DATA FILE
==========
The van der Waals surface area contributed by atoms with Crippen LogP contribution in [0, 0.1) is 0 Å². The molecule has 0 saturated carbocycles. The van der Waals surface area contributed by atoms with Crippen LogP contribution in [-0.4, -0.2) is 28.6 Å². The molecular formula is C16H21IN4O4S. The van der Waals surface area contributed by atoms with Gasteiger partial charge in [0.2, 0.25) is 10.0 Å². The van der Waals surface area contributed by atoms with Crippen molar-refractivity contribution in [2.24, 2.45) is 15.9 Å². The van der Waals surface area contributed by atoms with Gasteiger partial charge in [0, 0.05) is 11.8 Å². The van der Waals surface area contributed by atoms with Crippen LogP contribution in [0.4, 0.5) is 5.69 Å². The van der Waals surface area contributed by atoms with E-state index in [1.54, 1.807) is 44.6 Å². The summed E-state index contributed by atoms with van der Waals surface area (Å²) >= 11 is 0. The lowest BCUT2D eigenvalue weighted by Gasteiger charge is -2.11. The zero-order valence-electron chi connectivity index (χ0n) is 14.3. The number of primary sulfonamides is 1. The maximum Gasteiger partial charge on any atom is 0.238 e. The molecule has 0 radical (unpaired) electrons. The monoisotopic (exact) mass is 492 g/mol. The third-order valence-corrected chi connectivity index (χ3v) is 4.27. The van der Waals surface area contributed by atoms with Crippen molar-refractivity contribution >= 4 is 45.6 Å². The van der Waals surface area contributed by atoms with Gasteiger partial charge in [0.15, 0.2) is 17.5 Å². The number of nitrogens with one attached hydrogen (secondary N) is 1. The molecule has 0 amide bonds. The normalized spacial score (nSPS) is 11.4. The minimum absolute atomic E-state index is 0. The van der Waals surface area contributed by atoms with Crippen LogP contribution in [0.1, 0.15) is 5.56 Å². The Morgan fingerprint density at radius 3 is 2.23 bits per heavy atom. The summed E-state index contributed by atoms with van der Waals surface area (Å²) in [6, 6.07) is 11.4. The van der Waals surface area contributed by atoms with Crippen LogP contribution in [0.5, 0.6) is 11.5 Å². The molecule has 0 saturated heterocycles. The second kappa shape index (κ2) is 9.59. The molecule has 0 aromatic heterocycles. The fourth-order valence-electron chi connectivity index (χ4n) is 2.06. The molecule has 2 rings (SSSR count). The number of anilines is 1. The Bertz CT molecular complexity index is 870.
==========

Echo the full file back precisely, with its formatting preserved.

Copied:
The van der Waals surface area contributed by atoms with Crippen LogP contribution in [0, 0.1) is 0 Å². The molecule has 0 saturated carbocycles. The van der Waals surface area contributed by atoms with Crippen LogP contribution in [-0.4, -0.2) is 28.6 Å². The molecular formula is C16H21IN4O4S. The van der Waals surface area contributed by atoms with Gasteiger partial charge in [0.2, 0.25) is 10.0 Å². The van der Waals surface area contributed by atoms with Crippen molar-refractivity contribution in [2.24, 2.45) is 15.9 Å². The van der Waals surface area contributed by atoms with Gasteiger partial charge in [0, 0.05) is 11.8 Å². The van der Waals surface area contributed by atoms with Crippen LogP contribution in [0.4, 0.5) is 5.69 Å². The van der Waals surface area contributed by atoms with E-state index in [1.54, 1.807) is 44.6 Å². The summed E-state index contributed by atoms with van der Waals surface area (Å²) >= 11 is 0. The lowest BCUT2D eigenvalue weighted by Gasteiger charge is -2.11. The zero-order valence-electron chi connectivity index (χ0n) is 14.3. The number of primary sulfonamides is 1. The maximum Gasteiger partial charge on any atom is 0.238 e. The molecule has 0 radical (unpaired) electrons. The monoisotopic (exact) mass is 492 g/mol. The third-order valence-corrected chi connectivity index (χ3v) is 4.27. The van der Waals surface area contributed by atoms with Crippen molar-refractivity contribution >= 4 is 45.6 Å². The van der Waals surface area contributed by atoms with Gasteiger partial charge in [0.15, 0.2) is 17.5 Å². The number of nitrogens with one attached hydrogen (secondary N) is 1. The molecule has 0 amide bonds. The normalized spacial score (nSPS) is 11.4. The minimum absolute atomic E-state index is 0. The van der Waals surface area contributed by atoms with Crippen LogP contribution in [0.1, 0.15) is 5.56 Å². The Morgan fingerprint density at radius 3 is 2.23 bits per heavy atom. The summed E-state index contributed by atoms with van der Waals surface area (Å²) in [6, 6.07) is 11.4. The van der Waals surface area contributed by atoms with Crippen LogP contribution in [0.5, 0.6) is 11.5 Å². The molecule has 0 saturated heterocycles. The second kappa shape index (κ2) is 9.59. The molecule has 0 aromatic heterocycles. The fourth-order valence-electron chi connectivity index (χ4n) is 2.06. The molecule has 2 rings (SSSR count). The number of anilines is 1. The Bertz CT molecular complexity index is 870.